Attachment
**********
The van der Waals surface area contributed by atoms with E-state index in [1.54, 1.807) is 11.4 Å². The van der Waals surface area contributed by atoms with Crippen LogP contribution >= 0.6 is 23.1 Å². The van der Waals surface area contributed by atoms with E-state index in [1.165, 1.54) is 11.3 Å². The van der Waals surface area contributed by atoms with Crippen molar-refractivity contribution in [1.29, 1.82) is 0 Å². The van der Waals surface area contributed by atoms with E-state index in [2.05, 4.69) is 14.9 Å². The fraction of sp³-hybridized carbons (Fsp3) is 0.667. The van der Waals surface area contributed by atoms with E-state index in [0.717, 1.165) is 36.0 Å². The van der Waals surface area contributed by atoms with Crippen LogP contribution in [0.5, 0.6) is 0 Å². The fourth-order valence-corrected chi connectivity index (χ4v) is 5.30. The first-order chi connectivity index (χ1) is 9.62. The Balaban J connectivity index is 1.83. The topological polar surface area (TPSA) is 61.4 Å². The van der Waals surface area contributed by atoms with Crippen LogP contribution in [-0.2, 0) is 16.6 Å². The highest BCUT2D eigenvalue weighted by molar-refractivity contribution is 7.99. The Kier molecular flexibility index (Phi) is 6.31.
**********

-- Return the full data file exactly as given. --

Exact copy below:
The van der Waals surface area contributed by atoms with E-state index in [1.54, 1.807) is 11.4 Å². The van der Waals surface area contributed by atoms with Crippen LogP contribution >= 0.6 is 23.1 Å². The van der Waals surface area contributed by atoms with E-state index in [1.165, 1.54) is 11.3 Å². The van der Waals surface area contributed by atoms with Crippen molar-refractivity contribution in [1.29, 1.82) is 0 Å². The van der Waals surface area contributed by atoms with E-state index in [2.05, 4.69) is 14.9 Å². The fraction of sp³-hybridized carbons (Fsp3) is 0.667. The van der Waals surface area contributed by atoms with E-state index in [0.717, 1.165) is 36.0 Å². The van der Waals surface area contributed by atoms with Crippen LogP contribution in [0.5, 0.6) is 0 Å². The fourth-order valence-corrected chi connectivity index (χ4v) is 5.30. The first-order chi connectivity index (χ1) is 9.62. The Balaban J connectivity index is 1.83. The topological polar surface area (TPSA) is 61.4 Å². The van der Waals surface area contributed by atoms with Crippen LogP contribution in [-0.2, 0) is 16.6 Å². The highest BCUT2D eigenvalue weighted by molar-refractivity contribution is 7.99. The Kier molecular flexibility index (Phi) is 6.31.